Rhodes had the highest proportion of small-dollar donations

Twenty percent of Rhodes’ money came from donations of $200 or less*, according to FEC data. Beals was close behind, with 18 percent of his money coming from these small-dollar donations.

On the other end of the spectrum, only 8 percent of Ryan’s money came from these small donations, and only 7 percent of Flynn’s money.

Delgado raised more than $100,000 from employees of his law/lobbying firm-

Delgado worked for Akin Gump, an international law and lobbying firm, before taking a leave of absence in late summer to focus on his campaign, he said Sunday.

Akin Gump has 20 offices across the globe, and five members of the firm’s Public Law and Policy Practice were named top lobbyists in the “Hired Guns” category of The Hill’s annual survey — more than any organization, according to an Akin Gump press release.

Delgado focused on litigation at the firm, particularly bankruptcy litigation and “complex commercial litigation,” according to his professional profile on the Akin Gump website.

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Antonio Delgado Courtesy Delgado Campaign

As was stated before, corporations or companies cannot give money directly to candidates, but members of the firm gave Delgado’s campaign $107,550 — more than 10 percent of the money he has raised.

When asked if this was a potential conflict of interest. Delgado replied, “absolutely not.”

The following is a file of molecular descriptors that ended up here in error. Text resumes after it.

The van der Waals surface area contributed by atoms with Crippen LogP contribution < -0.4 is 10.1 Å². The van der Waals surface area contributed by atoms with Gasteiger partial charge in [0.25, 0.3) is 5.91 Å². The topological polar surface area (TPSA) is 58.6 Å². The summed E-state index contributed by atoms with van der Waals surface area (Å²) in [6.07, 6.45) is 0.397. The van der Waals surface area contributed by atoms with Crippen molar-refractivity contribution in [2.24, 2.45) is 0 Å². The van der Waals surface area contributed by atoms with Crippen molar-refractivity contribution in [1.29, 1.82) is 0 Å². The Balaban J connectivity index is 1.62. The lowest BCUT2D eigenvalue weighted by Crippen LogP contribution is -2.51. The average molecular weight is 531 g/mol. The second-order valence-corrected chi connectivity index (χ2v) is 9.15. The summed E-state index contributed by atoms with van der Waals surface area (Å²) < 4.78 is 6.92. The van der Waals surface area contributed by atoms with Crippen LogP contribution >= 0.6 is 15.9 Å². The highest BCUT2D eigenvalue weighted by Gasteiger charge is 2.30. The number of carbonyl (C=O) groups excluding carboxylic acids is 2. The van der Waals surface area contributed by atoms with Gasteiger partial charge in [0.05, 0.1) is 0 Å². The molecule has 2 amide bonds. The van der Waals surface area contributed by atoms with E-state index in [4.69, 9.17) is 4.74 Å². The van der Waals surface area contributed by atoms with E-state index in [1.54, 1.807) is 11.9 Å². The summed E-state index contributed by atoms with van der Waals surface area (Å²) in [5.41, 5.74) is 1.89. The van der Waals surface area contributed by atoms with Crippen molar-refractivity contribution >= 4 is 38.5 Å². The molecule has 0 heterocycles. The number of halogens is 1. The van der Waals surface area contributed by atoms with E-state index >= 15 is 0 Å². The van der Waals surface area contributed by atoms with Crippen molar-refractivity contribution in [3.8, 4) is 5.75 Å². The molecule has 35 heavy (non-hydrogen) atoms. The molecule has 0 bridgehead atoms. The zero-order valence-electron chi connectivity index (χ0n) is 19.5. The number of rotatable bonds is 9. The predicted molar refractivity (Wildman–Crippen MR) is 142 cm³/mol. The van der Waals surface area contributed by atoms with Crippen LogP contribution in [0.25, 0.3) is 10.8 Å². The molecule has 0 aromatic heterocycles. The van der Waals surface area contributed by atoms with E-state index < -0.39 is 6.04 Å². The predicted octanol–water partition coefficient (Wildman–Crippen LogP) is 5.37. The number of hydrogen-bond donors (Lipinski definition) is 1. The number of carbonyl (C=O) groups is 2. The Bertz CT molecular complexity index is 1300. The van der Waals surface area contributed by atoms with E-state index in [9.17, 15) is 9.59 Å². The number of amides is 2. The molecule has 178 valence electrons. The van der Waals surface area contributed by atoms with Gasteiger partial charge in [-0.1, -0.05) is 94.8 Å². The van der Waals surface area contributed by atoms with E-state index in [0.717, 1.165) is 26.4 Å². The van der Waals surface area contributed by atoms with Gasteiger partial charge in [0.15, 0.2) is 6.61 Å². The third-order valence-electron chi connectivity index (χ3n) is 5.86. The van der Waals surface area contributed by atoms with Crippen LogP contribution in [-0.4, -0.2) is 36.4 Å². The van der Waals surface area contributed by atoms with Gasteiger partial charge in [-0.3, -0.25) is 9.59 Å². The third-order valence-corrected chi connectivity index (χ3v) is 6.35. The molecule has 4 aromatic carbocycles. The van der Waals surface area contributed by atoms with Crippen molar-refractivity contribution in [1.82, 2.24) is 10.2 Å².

“Who’s giving me money are individuals who I’ve had really good relationships with over the years, people I consider friends and colleagues, people (who) know me personally and who believe in the very things that I want to fight for, particularly when it comes to fighting for working families and middle-class families,” he said.

Raising money from colleagues is not at all unusual, Mabin said.

“First of all, there’s 900,000 other dollars, and second, it’s not unusual for lawyers to start off with a significant amount of support from [their] partners or co-workers,” he said.

The top two employers for donors to New York Democratic Senator Kristin Gillibrand’s campaign were the two law firms she worked for before running for Congress, Malbin added.

Several candidates are using their own money-

Brian Flynn loaned $650,000 to his campaign, as well as giving it $35,400 directly. This makes up the majority of the cash the campaign is working with, as he has raised $394,651 through individual contributions, according to FEC filings.

David Clegg loaned his campaign $110,000 and gave it more than $11,000 directly, more than half of his campaign’s funds, according to FEC filings.

“I am fortunate enough to be able to contribute to my campaign enough…so that we can be competitive in the race,” Clegg said Sunday.